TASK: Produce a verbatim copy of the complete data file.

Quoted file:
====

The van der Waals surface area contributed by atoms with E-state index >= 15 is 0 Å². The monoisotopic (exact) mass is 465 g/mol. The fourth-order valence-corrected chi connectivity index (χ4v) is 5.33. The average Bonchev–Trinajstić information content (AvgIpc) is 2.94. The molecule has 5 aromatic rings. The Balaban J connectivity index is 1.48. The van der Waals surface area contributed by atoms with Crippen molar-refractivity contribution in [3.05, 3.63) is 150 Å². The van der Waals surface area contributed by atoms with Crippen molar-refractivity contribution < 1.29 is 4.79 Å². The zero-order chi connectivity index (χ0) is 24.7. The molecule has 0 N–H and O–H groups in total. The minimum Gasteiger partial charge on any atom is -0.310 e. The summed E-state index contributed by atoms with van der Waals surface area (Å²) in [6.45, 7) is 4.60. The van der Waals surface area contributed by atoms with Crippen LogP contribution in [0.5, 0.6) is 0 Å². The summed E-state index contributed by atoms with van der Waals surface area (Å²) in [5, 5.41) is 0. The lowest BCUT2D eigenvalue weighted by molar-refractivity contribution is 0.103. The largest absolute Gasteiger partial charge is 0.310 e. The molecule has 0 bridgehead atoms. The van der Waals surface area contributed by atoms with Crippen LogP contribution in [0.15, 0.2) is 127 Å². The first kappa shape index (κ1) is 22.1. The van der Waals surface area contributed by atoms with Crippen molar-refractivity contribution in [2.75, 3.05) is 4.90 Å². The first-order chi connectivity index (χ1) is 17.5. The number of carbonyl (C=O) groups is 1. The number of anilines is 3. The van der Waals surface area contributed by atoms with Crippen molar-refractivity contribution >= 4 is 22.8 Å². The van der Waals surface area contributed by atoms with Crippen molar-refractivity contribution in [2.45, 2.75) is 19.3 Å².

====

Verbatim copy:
The van der Waals surface area contributed by atoms with E-state index >= 15 is 0 Å². The monoisotopic (exact) mass is 465 g/mol. The fourth-order valence-corrected chi connectivity index (χ4v) is 5.33. The average Bonchev–Trinajstić information content (AvgIpc) is 2.94. The molecule has 5 aromatic rings. The Balaban J connectivity index is 1.48. The van der Waals surface area contributed by atoms with Crippen molar-refractivity contribution in [3.05, 3.63) is 150 Å². The van der Waals surface area contributed by atoms with Crippen molar-refractivity contribution < 1.29 is 4.79 Å². The zero-order chi connectivity index (χ0) is 24.7. The molecule has 0 N–H and O–H groups in total. The minimum Gasteiger partial charge on any atom is -0.310 e. The summed E-state index contributed by atoms with van der Waals surface area (Å²) in [6.45, 7) is 4.60. The van der Waals surface area contributed by atoms with Crippen LogP contribution in [0.5, 0.6) is 0 Å². The summed E-state index contributed by atoms with van der Waals surface area (Å²) in [5, 5.41) is 0. The lowest BCUT2D eigenvalue weighted by molar-refractivity contribution is 0.103. The largest absolute Gasteiger partial charge is 0.310 e. The molecule has 0 bridgehead atoms. The van der Waals surface area contributed by atoms with Crippen LogP contribution in [0.15, 0.2) is 127 Å². The first kappa shape index (κ1) is 22.1. The van der Waals surface area contributed by atoms with Crippen molar-refractivity contribution in [2.75, 3.05) is 4.90 Å². The first-order chi connectivity index (χ1) is 17.5. The number of carbonyl (C=O) groups is 1. The number of anilines is 3. The van der Waals surface area contributed by atoms with Crippen molar-refractivity contribution >= 4 is 22.8 Å². The van der Waals surface area contributed by atoms with Crippen molar-refractivity contribution in [2.45, 2.75) is 19.3 Å².